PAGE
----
There is a big difference between the way residential and commercial properties are appraised. Commercial real estate appraisal is more subjective than residential appraisals.
The value of a commercial building largely depends on the rental rates paid and the expenses involved in maintaining them.
While the underlying asset plays an important role, it is not as significant as in residential properties.
Whatever it is that prompts a small business owner to seek an appraisal of a commercial property, it is important to understand that it may require a steep learning curve. Here are the important things to know.
Inspection Plays a Small Role in the Entire Process
Inspecting a commercial property may take anywhere between one hour and several hours depending on its size and complexity while the entire appraisal process may take a few days or several weeks.
Factors such as safety hazards and even bed bugs can potentially result in personal injury lawsuits against landlords and other property owners without sufficient inspections and accurate appraisals, making this process necessary.
The inspection is only the beginning of the process.
Other aspects include investigating lifestyle and demographic information, researching zoning and public ownership records, and compiling comparable rentals, replacement costs and sales.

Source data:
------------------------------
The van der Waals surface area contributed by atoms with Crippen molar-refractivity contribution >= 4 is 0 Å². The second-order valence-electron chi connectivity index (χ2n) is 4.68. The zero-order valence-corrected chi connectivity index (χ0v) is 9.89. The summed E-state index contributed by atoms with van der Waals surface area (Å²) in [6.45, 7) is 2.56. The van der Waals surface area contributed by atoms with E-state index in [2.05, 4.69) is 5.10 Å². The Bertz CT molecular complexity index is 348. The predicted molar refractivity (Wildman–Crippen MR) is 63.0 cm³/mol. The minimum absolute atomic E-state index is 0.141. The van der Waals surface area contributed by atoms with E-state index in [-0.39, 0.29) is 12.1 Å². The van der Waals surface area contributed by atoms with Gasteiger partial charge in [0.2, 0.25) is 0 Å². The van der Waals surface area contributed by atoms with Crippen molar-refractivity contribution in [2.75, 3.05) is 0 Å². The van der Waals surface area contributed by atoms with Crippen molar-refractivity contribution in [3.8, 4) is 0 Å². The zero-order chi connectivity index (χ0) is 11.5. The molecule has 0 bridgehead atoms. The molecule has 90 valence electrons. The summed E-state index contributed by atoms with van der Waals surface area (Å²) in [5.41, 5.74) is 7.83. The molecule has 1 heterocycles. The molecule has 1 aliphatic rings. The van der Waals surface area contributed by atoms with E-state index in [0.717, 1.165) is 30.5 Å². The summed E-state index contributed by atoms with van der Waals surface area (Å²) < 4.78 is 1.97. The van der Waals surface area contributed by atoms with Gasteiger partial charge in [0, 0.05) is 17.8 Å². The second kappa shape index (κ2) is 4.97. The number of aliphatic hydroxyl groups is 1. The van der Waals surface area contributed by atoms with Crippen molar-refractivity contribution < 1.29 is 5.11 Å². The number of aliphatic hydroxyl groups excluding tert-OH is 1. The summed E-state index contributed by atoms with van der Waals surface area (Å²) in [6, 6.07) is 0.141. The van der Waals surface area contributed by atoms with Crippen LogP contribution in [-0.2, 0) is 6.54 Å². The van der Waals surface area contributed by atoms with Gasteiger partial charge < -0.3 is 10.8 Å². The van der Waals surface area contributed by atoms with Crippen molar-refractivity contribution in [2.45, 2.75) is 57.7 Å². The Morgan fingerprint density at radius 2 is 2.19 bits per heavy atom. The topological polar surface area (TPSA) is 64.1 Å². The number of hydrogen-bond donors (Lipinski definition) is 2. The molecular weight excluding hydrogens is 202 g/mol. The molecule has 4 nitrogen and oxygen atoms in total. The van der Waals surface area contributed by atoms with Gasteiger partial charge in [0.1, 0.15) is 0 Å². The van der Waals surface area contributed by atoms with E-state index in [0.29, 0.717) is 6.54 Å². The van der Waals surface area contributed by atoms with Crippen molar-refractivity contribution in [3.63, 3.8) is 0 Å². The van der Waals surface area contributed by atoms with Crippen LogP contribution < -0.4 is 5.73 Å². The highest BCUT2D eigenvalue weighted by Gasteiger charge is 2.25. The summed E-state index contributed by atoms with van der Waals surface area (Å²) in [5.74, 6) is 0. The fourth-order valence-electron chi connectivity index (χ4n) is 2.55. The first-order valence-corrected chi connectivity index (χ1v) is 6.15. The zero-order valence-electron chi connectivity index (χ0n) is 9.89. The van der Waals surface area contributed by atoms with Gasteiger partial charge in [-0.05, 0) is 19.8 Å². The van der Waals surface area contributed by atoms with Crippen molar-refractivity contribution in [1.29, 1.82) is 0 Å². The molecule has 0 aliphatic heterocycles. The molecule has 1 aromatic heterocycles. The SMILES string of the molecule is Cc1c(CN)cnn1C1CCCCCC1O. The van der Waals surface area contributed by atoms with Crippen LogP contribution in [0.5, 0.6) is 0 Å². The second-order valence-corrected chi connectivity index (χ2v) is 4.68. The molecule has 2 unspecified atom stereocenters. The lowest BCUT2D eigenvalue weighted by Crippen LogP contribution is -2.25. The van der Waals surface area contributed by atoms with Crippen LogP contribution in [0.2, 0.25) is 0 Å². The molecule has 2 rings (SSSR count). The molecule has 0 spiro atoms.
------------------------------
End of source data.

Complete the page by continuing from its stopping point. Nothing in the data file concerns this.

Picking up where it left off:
Present the Real Facts
Appraisers do not accept what they are told without verifying them from different sources. Sometimes they may even ask questions whose answers they already know to test credibility.
After all, they must be always prepared to defend themselves in court even when it does not appear that an assignment may lead to litigation. A single misrepresentation will cast doubt on all other things said.
Provide All Required Details
Appraisers may ask for things that you may think are unnecessary, including income statements, property drawings and tax bill. However, the more information you provide, the faster the appraiser will be able to complete an assignment without the need for a dispute.
Strict Codes of Ethics Guide Appraisers
If an appraiser refuses to do what you want, do not take it personally. They must adhere to the Uniform Standards of Professional Appraisal Practice, which has strict requirements, including the provision of unbiased opinions.
Appraisers who do not comply face disciplinary actions that may even lead to revocation of certification.
Appraisal is Ordered by the Client
Appraisers must maintain the confidentiality of their clients and will not divulge sensitive information without their permission.
Identify Intended Users
The appraisal report needs to identify the parties that are authorized to use it; so you must let the appraiser know who these people are.
For example, a property buyer may share the report with the seller, lender and local property tax appeal board.
Determine the Type of Report Required
They way you intend to use a report will determine the appropriate report. Only the client uses a “restricted use report,” which is the cheapest and shortest. Any intended user can use the “summary report.
Another report that people rarely request is the “self-contained report” that contains all details.
Scope of Work
The type of appraisal report required does not determine the amount of work involved.
Establish Valuation Date
Appraisers can perform prospective, retrospective or current appraisal based on the valuation date.
Identify Your Interest
Appraisers will value property depending on the interest that you have in the property. You may want to know the value of an empty or occupied property.